mastermind420

Artist: Rick Ross

Album: Mastermind

Label: Def Jam

Release Date: March 3, 2014

 

It is difficult to believe that rap fixture Rick Ross has only been in the public eye for eight years. It seems like it has been decades since the hefty, well-spoken, self-proclaimed Boss released the hypnotizing “Hustlin’” off of his debut album Port of Miami. Much has happened since Rick Ross’ initial release in 2006. He has become a permanent fixture in the music industry, started his own ubiquitous imprint Maybach Music Group and dropped five more albums. While his latest studio album Mastermind might not be a revelation, it is more of the consistent lyricism and stellar production both fans and critics have come to expect from the artist.

If you have listened to any of Rick Ross’ recent releases you know what to expect from his latest effort; cocaine dreams, solid features and of course endless boasting in the finer things of life. While with most artists this formula would have become tired three albums ago, Rick Ross manages to keep it fresh enough to keep hundreds of thousands of listeners flocking to digital shelves for his latest release. Although, it is incredibly tempting to disregard Rick Ross as just another ‘trapper-rapper’ without much to say that would be a mistake. What separates Ross from his contemporaries are an incredible knack for capturing emotion whether that is the joy of excessive spending like on the Scott Storch produced “Supreme” or the paranoid inducing “Drug Dealer’s Dream.” On the latter North Carolina native J. Manifest provides a canvas of subtle synths and punchy drum patterns for Rick Ross to retell stories of death and imprisonment. Say what you will about the Teflon Don but he does paint pictures with a great degree of vividness. On the song’s final verse he raps, “I seen a rich n*gga go to jail/ He put Wi-Fi in his cell/ Middle of the night, my n*gga wanna Skype/ I just count money for him, that sh*t just get him hype.” Regardless of the truthfulness of this cell with internet access, it is easy for one’s mind to easily conjure up images of a shirtless Ross hunched over a Macbook Pro counting stacks for his incarcerated friend.

Rick Ross has never been shy with making allusions to himself and the late Christopher Wallace. On 2010’s “Tears of Joy” he deemed himself “Biggie Smalls in the flesh, living life after my death.” “Nobody” only serves to further this perception amongst listeners. The song sonically borrows heavily from The Notorious B.I.G.’s “You’re Nobody (Til Somebody Kills You).” In fact it is practically indistinguishable apart from the inclusion of female vocals. Even Diddy’s riled up admonishments to Rick Ross sound like they could have been words uttered to Biggie during the height of the Bad Boy/Death Row beef. However, it is Rick Ross’ channeling of the late great that steals the show: “‘Blast for me’ — the last words from my n*gga/ On the pavement, born killers, body shivers/ Drug money, dollar figures/ Hustlers moving out of rentals, art of war is mental/ Having sushi down in Nobu/ Strapped like an Afghan soldier, nowhere to go to/ So it’s bang, no survivors/ Only riders on my rider, murder rate rises.” The Miami native does such an effective job emulating Biggie’s delivery and word selection that you may have to check the album cover art once or twice just to remind yourself who is actually rapping. It is also worth mentioning that both “Nobody” and “What A Shame” benefit greatly from having French Montana on the chorus.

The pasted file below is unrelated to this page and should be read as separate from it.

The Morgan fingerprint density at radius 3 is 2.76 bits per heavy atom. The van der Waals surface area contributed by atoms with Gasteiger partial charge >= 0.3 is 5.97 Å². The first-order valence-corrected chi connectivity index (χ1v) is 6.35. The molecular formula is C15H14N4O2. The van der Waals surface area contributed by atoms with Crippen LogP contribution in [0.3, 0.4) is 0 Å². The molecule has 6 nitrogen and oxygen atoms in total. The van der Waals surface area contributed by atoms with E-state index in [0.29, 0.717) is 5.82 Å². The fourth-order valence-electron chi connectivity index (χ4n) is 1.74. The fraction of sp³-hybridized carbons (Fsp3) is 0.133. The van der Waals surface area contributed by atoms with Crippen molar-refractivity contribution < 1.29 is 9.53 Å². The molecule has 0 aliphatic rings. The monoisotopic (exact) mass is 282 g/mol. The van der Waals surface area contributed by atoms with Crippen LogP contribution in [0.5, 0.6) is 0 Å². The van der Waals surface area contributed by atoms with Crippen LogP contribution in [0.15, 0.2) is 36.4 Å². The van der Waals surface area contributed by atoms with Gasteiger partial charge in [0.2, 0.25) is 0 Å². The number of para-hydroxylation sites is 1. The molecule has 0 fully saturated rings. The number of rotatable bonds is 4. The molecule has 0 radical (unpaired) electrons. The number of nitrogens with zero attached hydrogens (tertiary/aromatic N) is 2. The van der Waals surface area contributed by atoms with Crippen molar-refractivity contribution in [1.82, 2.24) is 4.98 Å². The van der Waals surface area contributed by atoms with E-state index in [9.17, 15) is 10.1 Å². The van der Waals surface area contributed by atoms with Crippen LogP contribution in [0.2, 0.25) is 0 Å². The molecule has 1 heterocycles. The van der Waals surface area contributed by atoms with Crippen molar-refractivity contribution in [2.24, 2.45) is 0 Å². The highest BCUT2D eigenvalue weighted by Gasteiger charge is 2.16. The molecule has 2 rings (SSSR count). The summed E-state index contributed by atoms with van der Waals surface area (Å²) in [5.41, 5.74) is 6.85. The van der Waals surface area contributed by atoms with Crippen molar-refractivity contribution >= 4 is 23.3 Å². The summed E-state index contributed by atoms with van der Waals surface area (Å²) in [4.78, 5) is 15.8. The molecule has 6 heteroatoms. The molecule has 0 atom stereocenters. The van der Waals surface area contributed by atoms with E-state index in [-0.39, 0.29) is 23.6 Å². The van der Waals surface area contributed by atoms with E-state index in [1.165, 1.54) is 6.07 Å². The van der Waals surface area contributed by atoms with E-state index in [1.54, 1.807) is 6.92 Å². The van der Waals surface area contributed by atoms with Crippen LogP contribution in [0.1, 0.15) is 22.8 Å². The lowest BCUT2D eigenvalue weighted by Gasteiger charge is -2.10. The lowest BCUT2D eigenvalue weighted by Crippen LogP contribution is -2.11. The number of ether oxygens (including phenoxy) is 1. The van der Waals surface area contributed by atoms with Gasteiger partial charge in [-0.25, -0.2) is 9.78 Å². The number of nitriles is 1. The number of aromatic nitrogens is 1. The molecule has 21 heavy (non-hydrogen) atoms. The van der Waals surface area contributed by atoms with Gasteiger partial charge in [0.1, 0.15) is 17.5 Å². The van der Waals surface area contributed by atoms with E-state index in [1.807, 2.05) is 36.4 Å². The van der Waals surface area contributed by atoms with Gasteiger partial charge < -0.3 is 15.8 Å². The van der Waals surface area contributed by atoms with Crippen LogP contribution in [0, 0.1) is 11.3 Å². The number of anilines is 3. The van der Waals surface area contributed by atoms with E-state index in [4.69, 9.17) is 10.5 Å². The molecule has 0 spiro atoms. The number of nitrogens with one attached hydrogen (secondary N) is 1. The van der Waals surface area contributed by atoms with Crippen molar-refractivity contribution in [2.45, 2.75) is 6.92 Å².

There is no arguing that Mastermind is a star-laden album. Not only do the aforementioned French Montana and Diddy make appearances on the album, Kanye West, Jay-Z, Jeezy, The Weeknd, Lil’ Wayne and MMG’s own Meek Mill rear their heads as well with varying degrees of success. “Devil is a Lie” features Jay-Z and is yet another play off the rapper’s supposed unholy partnership with the Illuminati. The track which is produced by K.E. on the Track and Major Seven revolves around a soul-stirring sample that would make the creators of the Blueprint proud. Despite the infectious music backing and the solid lyrics by both artists, the song just does not reach the heights that 2010’s “Free Mason” did.

The Kanye West featured and produced “Sanctified” will probably be the most divisive song on the album. The song has so much going for it from the Gospel-themed chorus to the heartwarming synths that carry the verse and even the all-too-brief Big Sean cameo. However, the song falls flat in no small part due to a Kanye verse that is not sure what it wants to be. It starts off as a frantic rapid-fire flow transitions into typical Kanye fare before ending off with a whimsical rhetorical question; it is definitely a Kanye verse for sure, but one that was probably better left on the cutting room floor.

“War Ready” is the long-awaited collaboration between Rick Ross and former rival Jeezy. The result is as anticipated a bass heavy, trunk-rattling drug-laden rap song with enough gunshot sound effects to make any Hollywood movie producer feel outdone. While the song is not a show stealer hearing Jeezy rattle off double entendres, like “Start your own alphabet with all them G’s/ Open up a hundred doors with all them ki’s” alongside Rick Ross is arguably worth the price of admission by itself.

In a day where albums have become little more than mixtapes with label distribution, it is commendable that Rick Ross still takes time to add small touches to ‘Mastermind’ to make it more than a collection of songs. Whether it is the hilarity of the “Dope B*tch Skit” or the closing remarks at the tail-end of “Thug Cry” this album feels like an album and a good one at that. It is these slight touches that further distinguish Rick Ross from many of his contemporaries, not only is he a good businessman – he is a good musical artist.

 

 

 

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